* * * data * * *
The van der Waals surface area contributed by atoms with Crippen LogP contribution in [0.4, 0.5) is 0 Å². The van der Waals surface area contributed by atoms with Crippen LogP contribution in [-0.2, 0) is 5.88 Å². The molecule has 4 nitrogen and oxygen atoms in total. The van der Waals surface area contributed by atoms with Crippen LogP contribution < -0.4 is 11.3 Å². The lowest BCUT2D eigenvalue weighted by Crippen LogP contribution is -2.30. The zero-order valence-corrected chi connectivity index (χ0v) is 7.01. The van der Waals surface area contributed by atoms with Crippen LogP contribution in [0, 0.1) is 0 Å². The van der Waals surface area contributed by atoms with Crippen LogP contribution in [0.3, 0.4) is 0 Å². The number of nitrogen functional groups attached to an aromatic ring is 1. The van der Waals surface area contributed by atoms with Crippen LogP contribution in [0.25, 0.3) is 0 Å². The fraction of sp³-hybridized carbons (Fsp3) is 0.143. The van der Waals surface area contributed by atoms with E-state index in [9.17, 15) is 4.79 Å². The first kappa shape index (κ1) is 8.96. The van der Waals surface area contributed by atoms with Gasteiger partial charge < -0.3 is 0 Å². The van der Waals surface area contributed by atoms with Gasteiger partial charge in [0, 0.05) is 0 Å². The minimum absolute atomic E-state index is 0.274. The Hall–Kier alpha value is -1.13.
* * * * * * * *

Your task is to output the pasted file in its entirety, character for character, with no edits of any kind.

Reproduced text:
The van der Waals surface area contributed by atoms with Crippen LogP contribution in [0.4, 0.5) is 0 Å². The van der Waals surface area contributed by atoms with Crippen LogP contribution in [-0.2, 0) is 5.88 Å². The molecule has 4 nitrogen and oxygen atoms in total. The van der Waals surface area contributed by atoms with Crippen LogP contribution < -0.4 is 11.3 Å². The lowest BCUT2D eigenvalue weighted by Crippen LogP contribution is -2.30. The zero-order valence-corrected chi connectivity index (χ0v) is 7.01. The van der Waals surface area contributed by atoms with Crippen LogP contribution in [0, 0.1) is 0 Å². The van der Waals surface area contributed by atoms with Crippen LogP contribution in [0.3, 0.4) is 0 Å². The number of nitrogen functional groups attached to an aromatic ring is 1. The van der Waals surface area contributed by atoms with Crippen LogP contribution in [0.25, 0.3) is 0 Å². The fraction of sp³-hybridized carbons (Fsp3) is 0.143. The van der Waals surface area contributed by atoms with E-state index in [9.17, 15) is 4.79 Å². The first kappa shape index (κ1) is 8.96. The van der Waals surface area contributed by atoms with Gasteiger partial charge < -0.3 is 0 Å². The van der Waals surface area contributed by atoms with Gasteiger partial charge in [0, 0.05) is 0 Å². The minimum absolute atomic E-state index is 0.274. The Hall–Kier alpha value is -1.13.